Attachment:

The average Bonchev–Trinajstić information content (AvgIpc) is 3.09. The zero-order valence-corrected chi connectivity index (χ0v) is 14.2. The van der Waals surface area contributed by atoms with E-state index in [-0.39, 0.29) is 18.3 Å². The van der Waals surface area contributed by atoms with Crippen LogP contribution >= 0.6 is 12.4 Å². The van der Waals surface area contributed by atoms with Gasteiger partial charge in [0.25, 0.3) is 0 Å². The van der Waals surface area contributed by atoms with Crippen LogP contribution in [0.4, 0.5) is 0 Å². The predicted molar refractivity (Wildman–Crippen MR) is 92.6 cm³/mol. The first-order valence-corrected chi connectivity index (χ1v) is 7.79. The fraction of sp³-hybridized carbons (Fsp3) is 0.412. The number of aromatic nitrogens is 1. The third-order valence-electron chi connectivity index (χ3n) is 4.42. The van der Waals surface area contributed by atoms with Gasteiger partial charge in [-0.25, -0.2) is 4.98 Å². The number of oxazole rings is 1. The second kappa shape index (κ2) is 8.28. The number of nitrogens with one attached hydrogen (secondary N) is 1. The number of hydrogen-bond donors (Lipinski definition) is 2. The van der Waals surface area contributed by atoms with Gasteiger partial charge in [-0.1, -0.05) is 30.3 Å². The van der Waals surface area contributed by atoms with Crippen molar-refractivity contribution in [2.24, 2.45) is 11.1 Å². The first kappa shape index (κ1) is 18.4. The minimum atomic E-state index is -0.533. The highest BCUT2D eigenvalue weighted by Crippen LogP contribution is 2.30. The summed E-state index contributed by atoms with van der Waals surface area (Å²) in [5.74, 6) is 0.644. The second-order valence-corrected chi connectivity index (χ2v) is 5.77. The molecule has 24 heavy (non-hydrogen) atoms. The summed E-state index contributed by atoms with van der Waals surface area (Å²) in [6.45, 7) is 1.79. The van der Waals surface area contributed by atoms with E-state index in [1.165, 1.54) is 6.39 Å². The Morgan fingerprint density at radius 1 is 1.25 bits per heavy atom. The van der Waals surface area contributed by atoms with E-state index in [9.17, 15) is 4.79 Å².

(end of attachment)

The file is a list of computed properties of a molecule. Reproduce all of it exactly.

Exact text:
The average Bonchev–Trinajstić information content (AvgIpc) is 3.09. The zero-order valence-corrected chi connectivity index (χ0v) is 14.2. The van der Waals surface area contributed by atoms with E-state index in [-0.39, 0.29) is 18.3 Å². The van der Waals surface area contributed by atoms with Crippen LogP contribution >= 0.6 is 12.4 Å². The van der Waals surface area contributed by atoms with Gasteiger partial charge in [0.25, 0.3) is 0 Å². The van der Waals surface area contributed by atoms with Crippen LogP contribution in [0.4, 0.5) is 0 Å². The predicted molar refractivity (Wildman–Crippen MR) is 92.6 cm³/mol. The first-order valence-corrected chi connectivity index (χ1v) is 7.79. The fraction of sp³-hybridized carbons (Fsp3) is 0.412. The number of aromatic nitrogens is 1. The third-order valence-electron chi connectivity index (χ3n) is 4.42. The van der Waals surface area contributed by atoms with Gasteiger partial charge in [-0.25, -0.2) is 4.98 Å². The number of oxazole rings is 1. The second kappa shape index (κ2) is 8.28. The number of nitrogens with one attached hydrogen (secondary N) is 1. The number of hydrogen-bond donors (Lipinski definition) is 2. The van der Waals surface area contributed by atoms with Gasteiger partial charge in [-0.1, -0.05) is 30.3 Å². The van der Waals surface area contributed by atoms with Crippen molar-refractivity contribution in [2.24, 2.45) is 11.1 Å². The first kappa shape index (κ1) is 18.4. The minimum atomic E-state index is -0.533. The highest BCUT2D eigenvalue weighted by Crippen LogP contribution is 2.30. The summed E-state index contributed by atoms with van der Waals surface area (Å²) in [5.74, 6) is 0.644. The second-order valence-corrected chi connectivity index (χ2v) is 5.77. The molecule has 24 heavy (non-hydrogen) atoms. The summed E-state index contributed by atoms with van der Waals surface area (Å²) in [6.45, 7) is 1.79. The van der Waals surface area contributed by atoms with E-state index in [1.165, 1.54) is 6.39 Å². The Morgan fingerprint density at radius 1 is 1.25 bits per heavy atom. The van der Waals surface area contributed by atoms with E-state index in [9.17, 15) is 4.79 Å².